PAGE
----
"It could thus clearly be seen that though minority institutions were allowed to admit the students of their community-based on Centralized Counselling held by the State on the basis of NEET 2016, the same was to be done without deviating from the merit of the said students," noted the SC bench and it denied accepting the contention of the counsel for the petitioner that the notification being only an administrative instruction was not binding.
"It could thus clearly be seen that the private counseling by Glocal Medical College was conducted contrary to the Notification issued by the State of Uttar Pradesh, which Notification, in turn, was based on the judgment of this Court in the case of Modern Dental College and Research Centre which was decided on 2.5.2016," further noted the Apex Court bench.
Further mentioning that the Allahabad High Court had also negated the challenge of the UP government notification, the bench noted,
"In the light of this position, it was not at all permissible for the Glocal Medical College to have conducted private counseling. The admissions which were conducted through the said private counseling cannot be termed as anything else but per se illegal."
"Though we have all the sympathies with the students, we will not be in a position to do anything to protect the admissions, which were done in a patently illegal manner," added the bench.
The court in this context referred to several judgments including Guru Nanak Dev University v. Parminder Kr. Bansal and others, Gurdeep Singh v. State of J & K and others, K.S. Bhoir v. State of Maharashtra and others, Mahatma Gandhi University and another v. GIS Jose and others, and National Council for Teacher Education and another v. Venus Public Education Society and others.
"In the backdrop of this legal position laid down in various judgments of this Court, it will not be possible to consider the cases of the review petitioners sympathetically."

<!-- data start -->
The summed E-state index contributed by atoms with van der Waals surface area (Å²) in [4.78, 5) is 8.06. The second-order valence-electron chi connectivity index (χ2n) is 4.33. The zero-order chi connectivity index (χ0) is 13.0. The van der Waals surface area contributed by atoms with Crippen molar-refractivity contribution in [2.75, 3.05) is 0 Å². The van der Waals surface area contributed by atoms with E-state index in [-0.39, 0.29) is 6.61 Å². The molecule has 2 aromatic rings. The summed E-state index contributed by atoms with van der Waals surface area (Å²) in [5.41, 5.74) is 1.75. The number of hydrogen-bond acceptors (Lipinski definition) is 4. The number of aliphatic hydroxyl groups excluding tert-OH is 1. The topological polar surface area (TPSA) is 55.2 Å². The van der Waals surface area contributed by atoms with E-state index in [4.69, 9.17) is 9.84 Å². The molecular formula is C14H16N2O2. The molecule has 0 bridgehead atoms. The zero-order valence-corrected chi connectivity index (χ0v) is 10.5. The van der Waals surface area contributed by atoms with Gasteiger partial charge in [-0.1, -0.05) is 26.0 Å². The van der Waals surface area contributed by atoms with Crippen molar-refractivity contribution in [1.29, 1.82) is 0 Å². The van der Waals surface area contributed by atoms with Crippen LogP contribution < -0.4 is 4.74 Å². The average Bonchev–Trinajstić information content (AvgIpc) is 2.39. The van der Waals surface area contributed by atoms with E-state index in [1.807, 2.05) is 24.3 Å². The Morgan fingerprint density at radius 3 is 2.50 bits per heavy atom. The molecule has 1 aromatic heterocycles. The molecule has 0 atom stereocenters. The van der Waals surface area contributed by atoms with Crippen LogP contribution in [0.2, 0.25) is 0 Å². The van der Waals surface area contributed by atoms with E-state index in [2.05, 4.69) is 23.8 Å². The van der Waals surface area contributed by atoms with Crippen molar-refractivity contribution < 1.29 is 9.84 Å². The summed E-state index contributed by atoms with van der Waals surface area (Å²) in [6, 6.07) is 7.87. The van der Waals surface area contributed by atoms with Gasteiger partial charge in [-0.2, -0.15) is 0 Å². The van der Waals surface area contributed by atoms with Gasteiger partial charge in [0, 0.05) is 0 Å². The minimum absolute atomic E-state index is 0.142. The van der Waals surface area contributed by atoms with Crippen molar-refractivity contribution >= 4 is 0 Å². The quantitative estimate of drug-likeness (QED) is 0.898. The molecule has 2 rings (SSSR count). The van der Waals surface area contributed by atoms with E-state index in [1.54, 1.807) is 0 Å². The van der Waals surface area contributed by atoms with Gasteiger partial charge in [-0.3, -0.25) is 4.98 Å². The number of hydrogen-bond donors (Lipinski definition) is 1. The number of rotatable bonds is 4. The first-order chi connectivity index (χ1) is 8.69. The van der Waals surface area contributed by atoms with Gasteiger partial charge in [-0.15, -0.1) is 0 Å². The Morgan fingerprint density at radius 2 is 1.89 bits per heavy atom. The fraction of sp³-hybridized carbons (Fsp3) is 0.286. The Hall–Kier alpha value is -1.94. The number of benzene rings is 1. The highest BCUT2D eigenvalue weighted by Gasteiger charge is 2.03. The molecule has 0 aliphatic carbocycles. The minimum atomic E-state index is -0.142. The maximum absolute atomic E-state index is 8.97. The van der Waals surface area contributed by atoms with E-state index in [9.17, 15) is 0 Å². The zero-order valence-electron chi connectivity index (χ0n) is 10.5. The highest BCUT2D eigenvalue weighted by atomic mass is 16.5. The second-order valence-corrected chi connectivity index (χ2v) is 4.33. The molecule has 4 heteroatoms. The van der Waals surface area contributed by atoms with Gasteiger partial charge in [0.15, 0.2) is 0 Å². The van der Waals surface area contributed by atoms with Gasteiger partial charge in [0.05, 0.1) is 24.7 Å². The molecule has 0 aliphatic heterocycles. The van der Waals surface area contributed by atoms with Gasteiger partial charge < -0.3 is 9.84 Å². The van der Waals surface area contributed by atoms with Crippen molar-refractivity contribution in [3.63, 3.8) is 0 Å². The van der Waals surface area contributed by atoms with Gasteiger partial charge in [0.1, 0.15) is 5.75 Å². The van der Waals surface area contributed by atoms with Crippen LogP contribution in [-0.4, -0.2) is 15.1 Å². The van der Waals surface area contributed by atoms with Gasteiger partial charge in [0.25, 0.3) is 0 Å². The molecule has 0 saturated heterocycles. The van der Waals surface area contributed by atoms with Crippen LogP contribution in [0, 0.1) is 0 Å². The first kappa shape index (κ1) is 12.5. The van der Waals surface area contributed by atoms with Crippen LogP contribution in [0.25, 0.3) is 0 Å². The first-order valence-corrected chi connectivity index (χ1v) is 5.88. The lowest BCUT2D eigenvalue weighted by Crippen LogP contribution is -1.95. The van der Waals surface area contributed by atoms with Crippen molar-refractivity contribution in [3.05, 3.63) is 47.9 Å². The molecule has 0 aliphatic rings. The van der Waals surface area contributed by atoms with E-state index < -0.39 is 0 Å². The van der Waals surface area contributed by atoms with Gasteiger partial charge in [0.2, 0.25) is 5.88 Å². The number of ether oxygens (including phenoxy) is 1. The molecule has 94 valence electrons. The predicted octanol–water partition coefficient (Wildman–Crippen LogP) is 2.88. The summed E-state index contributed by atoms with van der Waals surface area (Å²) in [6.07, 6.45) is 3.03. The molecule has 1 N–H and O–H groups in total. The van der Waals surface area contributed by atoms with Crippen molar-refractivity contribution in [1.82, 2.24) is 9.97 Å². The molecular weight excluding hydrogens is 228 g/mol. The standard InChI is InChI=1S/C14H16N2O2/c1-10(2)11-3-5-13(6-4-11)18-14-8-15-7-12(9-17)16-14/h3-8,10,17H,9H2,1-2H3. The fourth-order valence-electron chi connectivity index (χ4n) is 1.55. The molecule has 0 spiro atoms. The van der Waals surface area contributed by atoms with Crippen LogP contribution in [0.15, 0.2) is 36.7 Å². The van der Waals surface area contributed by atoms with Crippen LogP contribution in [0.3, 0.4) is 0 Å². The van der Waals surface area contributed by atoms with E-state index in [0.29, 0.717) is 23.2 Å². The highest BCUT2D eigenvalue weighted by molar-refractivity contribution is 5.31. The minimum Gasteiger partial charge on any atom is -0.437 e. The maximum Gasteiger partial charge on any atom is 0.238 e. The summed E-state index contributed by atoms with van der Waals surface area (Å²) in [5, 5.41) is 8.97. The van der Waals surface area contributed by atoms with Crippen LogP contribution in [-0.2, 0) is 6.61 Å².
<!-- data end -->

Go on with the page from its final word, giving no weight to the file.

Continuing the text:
Noting that the medical college had conducted private counseling against the notification of the UP government, the bench observed, "In such a situation, no sympathies can be shown to such students who have entered through backdoor," and it dismissed the review petition filed by the MBBS students.
Apart from that, MCI vide order dated 27.1.2017 had discharged the said students, who were not admitted through centralized admission process. It is pertinent to note that 25 students admitted in the same college, who were admitted through the centralized admission process, were very much absorbed by the DGME in other colleges. As such, the contention of the review petitioners that they came to know about the discharge order dated 27.1.2017 issued by MCI only when they had filed a petition in the High Court in 2019 does not stand to reason.
It is difficult to appreciate as to how the results of the students were declared for the 1st year MBBS examination, how they were admitted in the 2nd year MBBS course and how they cleared the 2nd year MBBS examination, despite the fact that MCI had discharged the students vide order dated 27.1.2017.
Review Petitions are without merit and as such dismissed, said the SC.
To read the court order, click on the link below.
Medical Dialogues had earlier reported about the transfer of 25 MBBS students from Glocal Medical College. Early in 2019, the students of the 2016-17 batch had approached the Allahabad High Court seeking transfer to another medical college in the UP since there was no infrastructure for their teaching and training in the MBBS course. There were complaints standing in relation to the forged records including surgeries, IPDs, OPDs, attendance records being uploaded on the MCI web site with patients being admitted at the time of inspection and faculties.
Barsha completed her MA from the University of Burdwan, West Bengal in 2018. Having a knack for Journalism she joined Medical Dialogues back in 2020. She mainly covers news about medico legal cases, NMC/DCI updates, medical education issues including the latest updates about medical and dental colleges in India. She can be contacted at email@example.com.